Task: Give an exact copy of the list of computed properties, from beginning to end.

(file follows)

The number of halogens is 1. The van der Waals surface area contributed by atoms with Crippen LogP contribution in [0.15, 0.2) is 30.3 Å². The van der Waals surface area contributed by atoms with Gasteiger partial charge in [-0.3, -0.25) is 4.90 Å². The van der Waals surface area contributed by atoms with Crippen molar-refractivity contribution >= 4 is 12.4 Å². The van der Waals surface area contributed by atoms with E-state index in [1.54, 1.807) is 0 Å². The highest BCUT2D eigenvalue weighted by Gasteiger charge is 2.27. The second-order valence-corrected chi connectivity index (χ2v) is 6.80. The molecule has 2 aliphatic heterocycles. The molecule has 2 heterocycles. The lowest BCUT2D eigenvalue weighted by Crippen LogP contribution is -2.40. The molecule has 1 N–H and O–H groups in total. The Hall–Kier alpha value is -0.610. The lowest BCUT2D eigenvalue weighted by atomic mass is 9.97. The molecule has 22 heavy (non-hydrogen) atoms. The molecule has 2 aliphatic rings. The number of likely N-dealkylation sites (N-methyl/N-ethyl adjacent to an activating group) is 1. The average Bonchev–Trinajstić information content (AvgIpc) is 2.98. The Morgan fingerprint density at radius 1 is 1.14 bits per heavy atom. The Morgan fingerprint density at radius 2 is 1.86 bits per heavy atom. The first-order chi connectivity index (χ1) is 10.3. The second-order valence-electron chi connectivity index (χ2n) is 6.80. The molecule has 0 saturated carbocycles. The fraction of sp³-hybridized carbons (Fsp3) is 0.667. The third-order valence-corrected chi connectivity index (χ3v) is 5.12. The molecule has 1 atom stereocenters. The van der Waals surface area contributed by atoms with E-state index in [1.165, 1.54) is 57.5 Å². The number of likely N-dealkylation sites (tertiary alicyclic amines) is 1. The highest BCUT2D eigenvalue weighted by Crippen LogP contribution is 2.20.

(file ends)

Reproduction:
The number of halogens is 1. The van der Waals surface area contributed by atoms with Crippen LogP contribution in [0.15, 0.2) is 30.3 Å². The van der Waals surface area contributed by atoms with Gasteiger partial charge in [-0.3, -0.25) is 4.90 Å². The van der Waals surface area contributed by atoms with Crippen molar-refractivity contribution >= 4 is 12.4 Å². The van der Waals surface area contributed by atoms with E-state index in [1.54, 1.807) is 0 Å². The highest BCUT2D eigenvalue weighted by Gasteiger charge is 2.27. The second-order valence-corrected chi connectivity index (χ2v) is 6.80. The molecule has 2 aliphatic heterocycles. The molecule has 2 heterocycles. The lowest BCUT2D eigenvalue weighted by Crippen LogP contribution is -2.40. The molecule has 1 N–H and O–H groups in total. The Hall–Kier alpha value is -0.610. The lowest BCUT2D eigenvalue weighted by atomic mass is 9.97. The molecule has 22 heavy (non-hydrogen) atoms. The molecule has 2 aliphatic rings. The number of likely N-dealkylation sites (N-methyl/N-ethyl adjacent to an activating group) is 1. The average Bonchev–Trinajstić information content (AvgIpc) is 2.98. The Morgan fingerprint density at radius 1 is 1.14 bits per heavy atom. The Morgan fingerprint density at radius 2 is 1.86 bits per heavy atom. The first-order chi connectivity index (χ1) is 10.3. The second-order valence-electron chi connectivity index (χ2n) is 6.80. The molecule has 0 saturated carbocycles. The fraction of sp³-hybridized carbons (Fsp3) is 0.667. The third-order valence-corrected chi connectivity index (χ3v) is 5.12. The molecule has 1 atom stereocenters. The van der Waals surface area contributed by atoms with E-state index in [1.165, 1.54) is 57.5 Å². The number of likely N-dealkylation sites (tertiary alicyclic amines) is 1. The highest BCUT2D eigenvalue weighted by Crippen LogP contribution is 2.20.